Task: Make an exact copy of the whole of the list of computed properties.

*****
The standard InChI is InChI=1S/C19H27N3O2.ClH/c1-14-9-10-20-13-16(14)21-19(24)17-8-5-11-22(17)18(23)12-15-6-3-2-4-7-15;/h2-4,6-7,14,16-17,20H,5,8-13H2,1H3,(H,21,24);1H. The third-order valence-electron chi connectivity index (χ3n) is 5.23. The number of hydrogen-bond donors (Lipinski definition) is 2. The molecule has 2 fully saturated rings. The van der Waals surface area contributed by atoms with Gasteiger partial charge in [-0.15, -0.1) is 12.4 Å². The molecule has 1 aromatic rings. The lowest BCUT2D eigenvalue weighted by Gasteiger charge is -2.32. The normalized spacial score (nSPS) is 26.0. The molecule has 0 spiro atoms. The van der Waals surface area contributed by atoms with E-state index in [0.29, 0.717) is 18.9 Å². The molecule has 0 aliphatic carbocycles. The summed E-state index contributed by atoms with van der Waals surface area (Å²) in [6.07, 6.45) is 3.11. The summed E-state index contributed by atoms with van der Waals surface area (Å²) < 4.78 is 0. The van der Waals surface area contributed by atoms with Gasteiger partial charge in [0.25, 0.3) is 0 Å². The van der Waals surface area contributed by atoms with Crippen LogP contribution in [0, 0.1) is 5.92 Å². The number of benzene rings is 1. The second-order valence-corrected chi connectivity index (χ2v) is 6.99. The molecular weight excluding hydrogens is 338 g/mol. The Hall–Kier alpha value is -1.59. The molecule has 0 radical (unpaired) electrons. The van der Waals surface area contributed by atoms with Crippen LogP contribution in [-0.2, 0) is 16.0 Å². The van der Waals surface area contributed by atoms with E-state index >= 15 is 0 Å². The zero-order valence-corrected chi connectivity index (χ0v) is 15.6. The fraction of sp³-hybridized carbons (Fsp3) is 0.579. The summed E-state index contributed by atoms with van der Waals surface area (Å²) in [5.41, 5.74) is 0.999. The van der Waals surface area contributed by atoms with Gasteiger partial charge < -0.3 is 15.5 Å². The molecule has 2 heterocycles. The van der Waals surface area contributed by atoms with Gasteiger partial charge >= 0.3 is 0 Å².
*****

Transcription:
The standard InChI is InChI=1S/C19H27N3O2.ClH/c1-14-9-10-20-13-16(14)21-19(24)17-8-5-11-22(17)18(23)12-15-6-3-2-4-7-15;/h2-4,6-7,14,16-17,20H,5,8-13H2,1H3,(H,21,24);1H. The third-order valence-electron chi connectivity index (χ3n) is 5.23. The number of hydrogen-bond donors (Lipinski definition) is 2. The molecule has 2 fully saturated rings. The van der Waals surface area contributed by atoms with Gasteiger partial charge in [-0.15, -0.1) is 12.4 Å². The molecule has 1 aromatic rings. The lowest BCUT2D eigenvalue weighted by Gasteiger charge is -2.32. The normalized spacial score (nSPS) is 26.0. The molecule has 0 spiro atoms. The van der Waals surface area contributed by atoms with E-state index in [0.29, 0.717) is 18.9 Å². The molecule has 0 aliphatic carbocycles. The summed E-state index contributed by atoms with van der Waals surface area (Å²) in [6.07, 6.45) is 3.11. The summed E-state index contributed by atoms with van der Waals surface area (Å²) < 4.78 is 0. The van der Waals surface area contributed by atoms with Gasteiger partial charge in [0.25, 0.3) is 0 Å². The van der Waals surface area contributed by atoms with Crippen LogP contribution in [0, 0.1) is 5.92 Å². The number of benzene rings is 1. The second-order valence-corrected chi connectivity index (χ2v) is 6.99. The molecular weight excluding hydrogens is 338 g/mol. The Hall–Kier alpha value is -1.59. The molecule has 0 radical (unpaired) electrons. The van der Waals surface area contributed by atoms with Crippen LogP contribution in [-0.2, 0) is 16.0 Å². The van der Waals surface area contributed by atoms with E-state index >= 15 is 0 Å². The zero-order valence-corrected chi connectivity index (χ0v) is 15.6. The fraction of sp³-hybridized carbons (Fsp3) is 0.579. The summed E-state index contributed by atoms with van der Waals surface area (Å²) in [5.41, 5.74) is 0.999. The van der Waals surface area contributed by atoms with Gasteiger partial charge < -0.3 is 15.5 Å². The molecule has 2 heterocycles. The van der Waals surface area contributed by atoms with Gasteiger partial charge >= 0.3 is 0 Å².